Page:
Cardiovascular Diseases and Diabetes

Diabetes mellitus is a chronic condition that can lead to complications over time. These complications can include:

  • Coronary heart diseases, which can lead to a heart attack
  • Cerebrovascular diseases which can lead to a stroke
  • Retinoplasty (disease of the eye) which can lead to blindness
  • Nephropathy (disease of the kidney) which can lead to kidney failure and the need for dialysis
  • Neuropathy (disease of the nerves) which can lead to, among other things, ulceration of the foot requiring amputation.

Many of these complications produce no symptoms in the early stages, and most can be prevented or minimized with a combination of regular medical care and blood sugar monitoring. (more…)

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Defeating Diabetes

The International Diabetes Federation states that 415 million people globally have diabetes. As per research conducted by the International Diabetes Federation, 19.3% of the population in UAE are living with Diabetes. [1]

Diabetes is a metabolic disorder in which a person has high blood sugar caused by discrepancies in producing sufficient insulin. It is a serious chronic condition caused when the pancreas does not produce enough insulin or when the body is unable to effectively use the insulin it produces. Insulin is a hormone produced by the pancreas and is responsible for regulating and maintaining the blood sugar levels in the normal range. Insulin deficiency causes an imbalance in the blood sugar levels, raising it to higher than normal levels, resulting in Diabetes.

Every year, the 14th of November is recognized as World Diabetes Day, in order to spread the word about diabetes and its health consequences of being left untreated and ineffectively managed. World Diabetes Day 2017 goes to the theme Women and Diabetes – Our right to a healthy future.

Half of the people affected by diabetes globally are women. The burden of diabetes on women is unique because it can affect a woman and her unborn child. There are majorly 2 types of diabetes; Type 1 and Type 2. Type 1 diabetes occurs when the body’s immune system attacks the pancreas considering it to be a foreign body. The pancreas stop functioning and there is no insulin production, hence causing the buildup on sugar levels in the blood. Type 2 diabetes generally develops after the age of 35 and is caused when the body doesn’t develop sufficient insulin or becomes insulin resistant.  Women, however also suffer from a condition called as Gestational Diabetes.

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Ways to improve your child’s immunity

A child is continuously exposed to disease-producing organisms like bacteria, viruses, fungi and other parasites. Although a simple exposure does not mean that your child will fall sick, a strong immune system provides the child with a natural defense against diseases.

Newborns enter this world with an inexperienced immune system. With time children battle various infections and get their immunity primed. Hence it is perfectly normal for a child to develop 6 to 8 episodes of upper respiratory infections in a year. In fact, it is important for a child to acquire mild infections and develop lifelong immunity against some diseases. However, if a child is overly susceptible to infections, his/her immune system may need to be boosted.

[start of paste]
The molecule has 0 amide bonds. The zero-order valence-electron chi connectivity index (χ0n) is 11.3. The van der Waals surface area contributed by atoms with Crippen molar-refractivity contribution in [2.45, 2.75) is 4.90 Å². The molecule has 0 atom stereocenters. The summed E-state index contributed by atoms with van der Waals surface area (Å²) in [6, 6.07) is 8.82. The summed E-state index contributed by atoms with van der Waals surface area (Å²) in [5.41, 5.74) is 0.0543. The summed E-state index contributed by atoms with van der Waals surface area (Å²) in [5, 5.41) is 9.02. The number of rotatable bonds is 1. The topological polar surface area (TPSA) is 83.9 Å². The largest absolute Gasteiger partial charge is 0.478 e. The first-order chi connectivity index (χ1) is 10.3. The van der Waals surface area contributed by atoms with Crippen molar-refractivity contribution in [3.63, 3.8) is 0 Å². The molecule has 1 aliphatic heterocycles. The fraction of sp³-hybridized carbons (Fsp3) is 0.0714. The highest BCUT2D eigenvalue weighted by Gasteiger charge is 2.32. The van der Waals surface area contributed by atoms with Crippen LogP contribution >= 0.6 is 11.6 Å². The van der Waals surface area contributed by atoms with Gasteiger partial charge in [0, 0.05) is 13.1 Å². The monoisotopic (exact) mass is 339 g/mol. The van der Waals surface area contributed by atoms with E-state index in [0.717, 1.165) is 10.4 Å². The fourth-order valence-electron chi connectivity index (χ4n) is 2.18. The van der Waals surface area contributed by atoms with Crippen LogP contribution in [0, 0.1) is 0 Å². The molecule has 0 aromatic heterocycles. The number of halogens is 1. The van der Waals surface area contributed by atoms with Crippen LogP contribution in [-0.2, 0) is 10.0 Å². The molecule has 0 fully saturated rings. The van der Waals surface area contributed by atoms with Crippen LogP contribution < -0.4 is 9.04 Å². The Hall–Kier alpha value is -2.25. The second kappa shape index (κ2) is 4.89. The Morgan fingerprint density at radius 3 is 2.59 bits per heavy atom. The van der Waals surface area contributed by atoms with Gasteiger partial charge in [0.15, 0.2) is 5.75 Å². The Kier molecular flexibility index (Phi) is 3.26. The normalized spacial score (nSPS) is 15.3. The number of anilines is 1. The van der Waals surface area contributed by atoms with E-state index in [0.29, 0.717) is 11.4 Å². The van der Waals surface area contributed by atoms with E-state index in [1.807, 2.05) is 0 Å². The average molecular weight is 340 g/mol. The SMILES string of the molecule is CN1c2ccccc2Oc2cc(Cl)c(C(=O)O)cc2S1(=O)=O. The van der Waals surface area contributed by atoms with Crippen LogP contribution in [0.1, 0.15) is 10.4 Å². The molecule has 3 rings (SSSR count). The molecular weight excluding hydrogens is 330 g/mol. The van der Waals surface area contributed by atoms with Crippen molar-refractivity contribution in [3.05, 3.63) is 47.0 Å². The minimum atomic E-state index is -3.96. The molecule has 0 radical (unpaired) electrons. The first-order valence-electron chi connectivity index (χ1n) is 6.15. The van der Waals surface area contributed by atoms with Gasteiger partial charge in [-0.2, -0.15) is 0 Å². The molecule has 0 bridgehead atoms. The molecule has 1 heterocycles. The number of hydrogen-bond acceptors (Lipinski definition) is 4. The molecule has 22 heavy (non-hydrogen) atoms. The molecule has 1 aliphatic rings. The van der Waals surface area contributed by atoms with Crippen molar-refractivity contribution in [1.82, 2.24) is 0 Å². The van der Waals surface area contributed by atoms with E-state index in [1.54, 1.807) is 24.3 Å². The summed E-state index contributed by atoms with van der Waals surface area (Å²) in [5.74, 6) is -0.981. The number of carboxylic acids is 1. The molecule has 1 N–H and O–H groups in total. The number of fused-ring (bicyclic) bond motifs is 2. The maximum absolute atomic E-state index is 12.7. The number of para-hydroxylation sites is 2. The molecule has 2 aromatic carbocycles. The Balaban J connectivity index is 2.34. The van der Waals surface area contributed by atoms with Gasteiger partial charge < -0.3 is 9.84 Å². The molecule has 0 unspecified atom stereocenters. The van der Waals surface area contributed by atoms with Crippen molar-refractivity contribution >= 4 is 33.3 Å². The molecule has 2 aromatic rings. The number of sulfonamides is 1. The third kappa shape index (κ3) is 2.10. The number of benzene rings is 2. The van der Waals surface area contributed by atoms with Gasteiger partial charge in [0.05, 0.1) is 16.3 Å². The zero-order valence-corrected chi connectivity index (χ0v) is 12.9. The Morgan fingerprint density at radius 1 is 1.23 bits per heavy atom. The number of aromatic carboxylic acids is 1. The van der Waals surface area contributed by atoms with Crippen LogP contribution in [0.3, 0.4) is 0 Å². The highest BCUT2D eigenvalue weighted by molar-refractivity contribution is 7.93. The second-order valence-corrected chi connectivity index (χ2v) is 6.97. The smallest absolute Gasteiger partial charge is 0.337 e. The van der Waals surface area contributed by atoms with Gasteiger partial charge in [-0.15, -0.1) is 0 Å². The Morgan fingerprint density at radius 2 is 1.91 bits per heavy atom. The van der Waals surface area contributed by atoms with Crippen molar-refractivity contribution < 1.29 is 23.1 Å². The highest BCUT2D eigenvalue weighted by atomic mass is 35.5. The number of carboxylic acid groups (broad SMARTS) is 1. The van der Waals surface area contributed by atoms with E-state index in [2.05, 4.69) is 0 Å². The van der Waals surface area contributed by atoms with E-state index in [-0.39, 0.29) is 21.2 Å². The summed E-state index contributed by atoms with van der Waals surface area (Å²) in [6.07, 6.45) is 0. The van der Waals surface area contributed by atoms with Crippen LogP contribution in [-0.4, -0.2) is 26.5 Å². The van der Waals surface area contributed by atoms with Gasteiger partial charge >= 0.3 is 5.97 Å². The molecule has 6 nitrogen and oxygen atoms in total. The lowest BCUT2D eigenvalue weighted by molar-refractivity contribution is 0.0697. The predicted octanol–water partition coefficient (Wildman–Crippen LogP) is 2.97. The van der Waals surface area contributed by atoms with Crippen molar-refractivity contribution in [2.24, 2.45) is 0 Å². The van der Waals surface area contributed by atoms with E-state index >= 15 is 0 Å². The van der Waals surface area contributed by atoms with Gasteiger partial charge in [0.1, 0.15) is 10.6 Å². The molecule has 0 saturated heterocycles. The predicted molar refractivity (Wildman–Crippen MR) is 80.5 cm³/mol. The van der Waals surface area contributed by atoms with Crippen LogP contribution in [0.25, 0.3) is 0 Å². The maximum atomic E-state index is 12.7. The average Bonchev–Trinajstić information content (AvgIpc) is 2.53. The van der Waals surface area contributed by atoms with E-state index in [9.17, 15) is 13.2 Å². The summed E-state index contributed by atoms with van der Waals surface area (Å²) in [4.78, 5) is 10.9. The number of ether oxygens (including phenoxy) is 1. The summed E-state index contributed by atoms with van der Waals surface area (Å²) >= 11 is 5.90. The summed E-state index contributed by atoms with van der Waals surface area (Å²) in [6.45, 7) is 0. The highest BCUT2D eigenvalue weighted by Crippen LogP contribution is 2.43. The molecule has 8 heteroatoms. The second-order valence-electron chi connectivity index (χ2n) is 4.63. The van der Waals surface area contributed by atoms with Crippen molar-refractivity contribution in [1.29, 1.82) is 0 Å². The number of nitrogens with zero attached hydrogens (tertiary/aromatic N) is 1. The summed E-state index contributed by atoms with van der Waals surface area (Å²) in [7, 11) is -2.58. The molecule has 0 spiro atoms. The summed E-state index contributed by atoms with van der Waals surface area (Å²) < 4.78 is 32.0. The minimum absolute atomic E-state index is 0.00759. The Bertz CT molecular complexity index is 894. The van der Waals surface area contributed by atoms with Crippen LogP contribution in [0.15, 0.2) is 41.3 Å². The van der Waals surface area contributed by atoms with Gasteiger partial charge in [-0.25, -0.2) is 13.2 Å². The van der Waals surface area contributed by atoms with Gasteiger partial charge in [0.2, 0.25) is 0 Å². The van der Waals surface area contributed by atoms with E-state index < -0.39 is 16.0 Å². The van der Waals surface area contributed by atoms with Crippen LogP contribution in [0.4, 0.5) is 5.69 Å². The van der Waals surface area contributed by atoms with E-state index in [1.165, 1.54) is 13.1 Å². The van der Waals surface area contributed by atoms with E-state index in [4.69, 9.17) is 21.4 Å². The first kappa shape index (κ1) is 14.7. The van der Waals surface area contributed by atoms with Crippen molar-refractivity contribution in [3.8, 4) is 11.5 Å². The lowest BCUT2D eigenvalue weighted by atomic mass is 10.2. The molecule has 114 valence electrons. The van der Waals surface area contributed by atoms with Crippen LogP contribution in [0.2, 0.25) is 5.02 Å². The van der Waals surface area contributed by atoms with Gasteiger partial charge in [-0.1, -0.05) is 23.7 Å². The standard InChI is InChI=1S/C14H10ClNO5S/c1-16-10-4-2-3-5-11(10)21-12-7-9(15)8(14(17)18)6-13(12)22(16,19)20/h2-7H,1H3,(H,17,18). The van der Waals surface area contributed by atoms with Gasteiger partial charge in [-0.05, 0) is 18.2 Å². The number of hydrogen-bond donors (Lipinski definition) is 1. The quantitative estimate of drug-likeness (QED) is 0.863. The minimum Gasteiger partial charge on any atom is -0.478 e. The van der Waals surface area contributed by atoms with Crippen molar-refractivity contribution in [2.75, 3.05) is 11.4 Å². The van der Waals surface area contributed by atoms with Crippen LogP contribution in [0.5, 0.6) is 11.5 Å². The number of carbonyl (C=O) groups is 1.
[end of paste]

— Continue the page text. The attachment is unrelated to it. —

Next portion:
The simplest yet important way to boost a child’s immunity is to give him the necessary vaccinations. Hygiene techniques, particularly hand washing, also play an important role in reducing the stress on a child’s immune system. Hence, children should be taught the importance of hand washing at home and school.

A few ways to boost up a child’s immunity include:

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Living with PCOS

PCOS is one of the most common endocrine disorders in women of reproductive age, often complicated by chronic anovulatory infertility and hyperandrogenism with the clinical manifestations of oligomenorrhoea, hirsutism, and acne.  Many women with this condition are obese and have a higher prevalence of impaired glucose tolerance, type II diabetes and sleep apnoea than is observed in the general population. They exhibit an adverse cardiovascular risk profile, as suggested by a higher reported incidence of hypertension, dyslipidemia, visceral obesity, insulin resistance and hyperinsulinemia. PCOS is frequently diagnosed by gynecologists and it is therefore important that there is a good understanding of the long-term implications of the diagnosis in order to offer a holistic approach to the disorder.

Counselling :

Women should be made aware of the long-term implications of their condition, including their cardiovascular risk, by their doctor, in a way that is tailored to their individual circumstances. Women should be made aware of the positive effect of lifestyle modification, including weight loss, for improving their symptoms. Especially those women who are overweight or obese.

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The importance of Vitamin D during pregnancy

Vitamin D deficiency and insufficiency are common across the globe. Large epidemiological studies reveal the high prevalence of vitamin D in women, including antenatal and lactating mothers.

Vitamin D requirements are probably greater in pregnancy, as evidenced by physiologically higher 1,25-dehydroxy vitamin D levels seen in the second and third trimesters. While 1,25(OH) 2D levels do not correlate directly with 25 hydroxyvitamin D concentrations, the physiological rise in the active metabolite, the enhanced intestinal calcium absorption, and enhanced fetal requirement of calcium (250 mg/day in the third trimester) all point to the importance of vitamin D biology in pregnancy

The following people are more prone to Vitamin-D deficiency :

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